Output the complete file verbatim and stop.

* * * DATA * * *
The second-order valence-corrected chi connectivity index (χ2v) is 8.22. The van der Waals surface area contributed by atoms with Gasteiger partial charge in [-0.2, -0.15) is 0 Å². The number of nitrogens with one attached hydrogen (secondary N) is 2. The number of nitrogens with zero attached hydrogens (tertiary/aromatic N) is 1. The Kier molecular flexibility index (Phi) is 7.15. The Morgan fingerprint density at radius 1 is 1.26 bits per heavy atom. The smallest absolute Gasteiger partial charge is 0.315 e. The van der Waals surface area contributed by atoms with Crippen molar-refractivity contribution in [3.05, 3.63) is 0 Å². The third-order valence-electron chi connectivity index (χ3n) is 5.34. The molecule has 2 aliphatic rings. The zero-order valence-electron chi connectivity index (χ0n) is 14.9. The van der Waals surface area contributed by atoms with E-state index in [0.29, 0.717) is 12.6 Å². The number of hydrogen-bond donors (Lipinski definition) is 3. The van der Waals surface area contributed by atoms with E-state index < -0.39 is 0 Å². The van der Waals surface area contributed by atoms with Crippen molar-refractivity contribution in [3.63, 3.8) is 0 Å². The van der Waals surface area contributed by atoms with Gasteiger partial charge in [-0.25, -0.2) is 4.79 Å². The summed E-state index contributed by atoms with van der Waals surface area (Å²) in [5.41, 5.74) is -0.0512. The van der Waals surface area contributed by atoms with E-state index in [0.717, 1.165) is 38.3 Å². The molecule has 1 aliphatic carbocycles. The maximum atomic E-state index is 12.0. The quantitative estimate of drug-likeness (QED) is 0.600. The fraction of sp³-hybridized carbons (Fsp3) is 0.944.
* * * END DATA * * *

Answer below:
The second-order valence-corrected chi connectivity index (χ2v) is 8.22. The van der Waals surface area contributed by atoms with Gasteiger partial charge in [-0.2, -0.15) is 0 Å². The number of nitrogens with one attached hydrogen (secondary N) is 2. The number of nitrogens with zero attached hydrogens (tertiary/aromatic N) is 1. The Kier molecular flexibility index (Phi) is 7.15. The Morgan fingerprint density at radius 1 is 1.26 bits per heavy atom. The smallest absolute Gasteiger partial charge is 0.315 e. The van der Waals surface area contributed by atoms with Crippen molar-refractivity contribution in [3.05, 3.63) is 0 Å². The third-order valence-electron chi connectivity index (χ3n) is 5.34. The molecule has 2 aliphatic rings. The zero-order valence-electron chi connectivity index (χ0n) is 14.9. The van der Waals surface area contributed by atoms with E-state index in [0.29, 0.717) is 12.6 Å². The number of hydrogen-bond donors (Lipinski definition) is 3. The van der Waals surface area contributed by atoms with E-state index < -0.39 is 0 Å². The van der Waals surface area contributed by atoms with Crippen molar-refractivity contribution in [3.63, 3.8) is 0 Å². The van der Waals surface area contributed by atoms with Gasteiger partial charge in [-0.25, -0.2) is 4.79 Å². The summed E-state index contributed by atoms with van der Waals surface area (Å²) in [5.41, 5.74) is -0.0512. The van der Waals surface area contributed by atoms with E-state index in [0.717, 1.165) is 38.3 Å². The molecule has 1 aliphatic carbocycles. The maximum atomic E-state index is 12.0. The quantitative estimate of drug-likeness (QED) is 0.600. The fraction of sp³-hybridized carbons (Fsp3) is 0.944.